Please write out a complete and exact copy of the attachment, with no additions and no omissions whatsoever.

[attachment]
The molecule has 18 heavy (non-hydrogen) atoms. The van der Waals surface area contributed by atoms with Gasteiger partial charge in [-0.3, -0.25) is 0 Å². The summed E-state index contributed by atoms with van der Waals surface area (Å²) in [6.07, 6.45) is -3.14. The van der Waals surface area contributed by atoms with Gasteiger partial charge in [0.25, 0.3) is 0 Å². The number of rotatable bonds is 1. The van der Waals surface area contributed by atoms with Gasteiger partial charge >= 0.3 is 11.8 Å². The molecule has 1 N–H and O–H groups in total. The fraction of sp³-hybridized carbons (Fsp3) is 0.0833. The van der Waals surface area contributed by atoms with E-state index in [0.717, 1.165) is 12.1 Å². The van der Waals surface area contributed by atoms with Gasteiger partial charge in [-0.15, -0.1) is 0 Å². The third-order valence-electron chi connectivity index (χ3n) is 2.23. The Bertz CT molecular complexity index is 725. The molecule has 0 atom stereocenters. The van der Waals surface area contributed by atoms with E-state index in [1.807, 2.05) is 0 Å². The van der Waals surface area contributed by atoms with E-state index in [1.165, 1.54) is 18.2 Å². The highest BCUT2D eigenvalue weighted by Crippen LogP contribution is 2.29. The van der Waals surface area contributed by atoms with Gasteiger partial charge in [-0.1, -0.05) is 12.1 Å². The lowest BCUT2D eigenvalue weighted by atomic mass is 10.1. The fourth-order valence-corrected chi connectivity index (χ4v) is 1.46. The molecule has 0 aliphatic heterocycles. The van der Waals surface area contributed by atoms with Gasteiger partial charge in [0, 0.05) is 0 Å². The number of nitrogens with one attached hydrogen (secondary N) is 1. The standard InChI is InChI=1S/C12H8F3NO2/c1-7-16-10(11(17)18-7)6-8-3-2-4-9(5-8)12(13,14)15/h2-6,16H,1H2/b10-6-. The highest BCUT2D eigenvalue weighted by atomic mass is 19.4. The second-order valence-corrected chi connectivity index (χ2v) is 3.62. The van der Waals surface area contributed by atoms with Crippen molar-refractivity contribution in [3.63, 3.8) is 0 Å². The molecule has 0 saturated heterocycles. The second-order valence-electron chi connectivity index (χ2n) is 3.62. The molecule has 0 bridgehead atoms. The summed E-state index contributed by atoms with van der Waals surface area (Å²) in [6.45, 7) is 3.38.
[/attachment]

The molecule has 18 heavy (non-hydrogen) atoms. The van der Waals surface area contributed by atoms with Gasteiger partial charge in [-0.3, -0.25) is 0 Å². The summed E-state index contributed by atoms with van der Waals surface area (Å²) in [6.07, 6.45) is -3.14. The van der Waals surface area contributed by atoms with Gasteiger partial charge in [0.25, 0.3) is 0 Å². The number of rotatable bonds is 1. The van der Waals surface area contributed by atoms with Gasteiger partial charge >= 0.3 is 11.8 Å². The molecule has 1 N–H and O–H groups in total. The fraction of sp³-hybridized carbons (Fsp3) is 0.0833. The van der Waals surface area contributed by atoms with E-state index in [0.717, 1.165) is 12.1 Å². The van der Waals surface area contributed by atoms with Gasteiger partial charge in [-0.15, -0.1) is 0 Å². The third-order valence-electron chi connectivity index (χ3n) is 2.23. The Bertz CT molecular complexity index is 725. The molecule has 0 atom stereocenters. The van der Waals surface area contributed by atoms with E-state index in [1.807, 2.05) is 0 Å². The van der Waals surface area contributed by atoms with E-state index in [1.165, 1.54) is 18.2 Å². The highest BCUT2D eigenvalue weighted by Crippen LogP contribution is 2.29. The van der Waals surface area contributed by atoms with Gasteiger partial charge in [-0.1, -0.05) is 12.1 Å². The lowest BCUT2D eigenvalue weighted by atomic mass is 10.1. The fourth-order valence-corrected chi connectivity index (χ4v) is 1.46. The molecule has 0 aliphatic heterocycles. The van der Waals surface area contributed by atoms with Gasteiger partial charge in [0, 0.05) is 0 Å². The number of nitrogens with one attached hydrogen (secondary N) is 1. The standard InChI is InChI=1S/C12H8F3NO2/c1-7-16-10(11(17)18-7)6-8-3-2-4-9(5-8)12(13,14)15/h2-6,16H,1H2/b10-6-. The highest BCUT2D eigenvalue weighted by atomic mass is 19.4. The second-order valence-corrected chi connectivity index (χ2v) is 3.62. The van der Waals surface area contributed by atoms with Crippen molar-refractivity contribution in [3.63, 3.8) is 0 Å². The molecule has 0 saturated heterocycles. The second-order valence-electron chi connectivity index (χ2n) is 3.62. The molecule has 0 bridgehead atoms. The summed E-state index contributed by atoms with van der Waals surface area (Å²) in [6.45, 7) is 3.38.